test_file_get_contents( $i );
    test_include( $i );

Default Settings

Before running the benchmark.php file I made sure that both the .raw files as well as the .php files were all in the kernel page cache, so we’re eliminating disk IO, reading the files directly from memory in both cases:

$ fincore raw/* | wc -l
$ fincore include/* | wc -l

The first run wasn’t great for include().

include() vs file_get_contents() first run

This first run showed include() to be over 7 times slower than file_get_contents(). Honestly I expected it to be slower, but not by this much.

As opposed to file_get_contents(), which simply reads the file from disk (or the kernel’s page cache in this case), on a fresh run include() does the exact same thing, but in addition to that, it needs to parse the file as PHP code, and compile it. This takes quite some time it seems.

However, after it has done so, the compiled PHP opcode is placed into a special opcode cache in shared memory, by the Zend Opcode extension, which is pretty standard nowadays across most hosts. So the next time the same file is requested, it does not need to be parsed or compiled, the result is already available in memory.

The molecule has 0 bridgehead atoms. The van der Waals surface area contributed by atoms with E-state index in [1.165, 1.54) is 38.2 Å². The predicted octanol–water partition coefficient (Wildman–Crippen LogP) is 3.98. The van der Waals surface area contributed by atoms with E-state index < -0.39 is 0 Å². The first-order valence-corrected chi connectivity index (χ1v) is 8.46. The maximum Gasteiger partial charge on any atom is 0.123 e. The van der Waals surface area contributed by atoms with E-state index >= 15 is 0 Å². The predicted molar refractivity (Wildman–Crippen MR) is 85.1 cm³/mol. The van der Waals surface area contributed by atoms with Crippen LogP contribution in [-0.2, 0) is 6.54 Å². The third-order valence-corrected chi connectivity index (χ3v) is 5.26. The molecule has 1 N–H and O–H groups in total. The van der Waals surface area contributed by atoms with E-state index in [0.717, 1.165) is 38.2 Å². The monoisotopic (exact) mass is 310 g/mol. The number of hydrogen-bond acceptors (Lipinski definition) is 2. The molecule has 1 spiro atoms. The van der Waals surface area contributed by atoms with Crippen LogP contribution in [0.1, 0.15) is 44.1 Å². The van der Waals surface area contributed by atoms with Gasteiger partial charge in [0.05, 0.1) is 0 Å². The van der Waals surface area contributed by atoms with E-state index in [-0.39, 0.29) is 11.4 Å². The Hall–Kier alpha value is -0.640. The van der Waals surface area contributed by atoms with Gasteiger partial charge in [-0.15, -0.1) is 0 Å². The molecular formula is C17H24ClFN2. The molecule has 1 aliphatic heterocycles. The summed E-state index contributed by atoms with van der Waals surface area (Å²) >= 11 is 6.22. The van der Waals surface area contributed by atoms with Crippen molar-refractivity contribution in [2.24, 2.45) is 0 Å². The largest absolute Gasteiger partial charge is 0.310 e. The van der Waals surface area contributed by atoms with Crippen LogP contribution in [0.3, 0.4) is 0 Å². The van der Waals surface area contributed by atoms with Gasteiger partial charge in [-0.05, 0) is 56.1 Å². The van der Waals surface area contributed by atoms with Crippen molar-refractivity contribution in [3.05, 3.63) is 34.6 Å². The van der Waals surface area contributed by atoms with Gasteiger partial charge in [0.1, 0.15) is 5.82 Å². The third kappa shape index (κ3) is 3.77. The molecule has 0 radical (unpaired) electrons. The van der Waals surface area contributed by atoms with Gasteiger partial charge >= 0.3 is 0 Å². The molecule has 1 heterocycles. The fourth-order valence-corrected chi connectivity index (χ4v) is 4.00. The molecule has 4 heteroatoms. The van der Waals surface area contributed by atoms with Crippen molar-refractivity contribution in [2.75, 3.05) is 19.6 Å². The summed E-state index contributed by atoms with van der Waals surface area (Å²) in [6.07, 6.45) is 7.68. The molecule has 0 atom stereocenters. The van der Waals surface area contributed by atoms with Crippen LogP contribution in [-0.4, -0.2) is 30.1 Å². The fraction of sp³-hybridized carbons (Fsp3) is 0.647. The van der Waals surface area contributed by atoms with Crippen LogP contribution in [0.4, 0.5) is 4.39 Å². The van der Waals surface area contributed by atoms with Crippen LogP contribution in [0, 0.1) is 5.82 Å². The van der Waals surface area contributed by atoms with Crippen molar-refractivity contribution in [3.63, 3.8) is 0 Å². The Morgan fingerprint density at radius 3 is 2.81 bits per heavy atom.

We can see this from the second run:

include() vs file_get_contents(), 10,000 files, second run

Much better this time, however still slower than file_get_contents(). This didn’t look too great so I started playing around with the Opcache configuration.

Increased memory consumption and max accelerated files

I added the opcache_is_script_cached() function to my loop, and counted the total number of cached scripts, to make sure it was 10,000. Unfortunately it was not. During the run above, only about 8700 files were in cached by Zend Opcache, which means the remaining 1300 still had to be read from disk (memory), parsed, compiled, etc.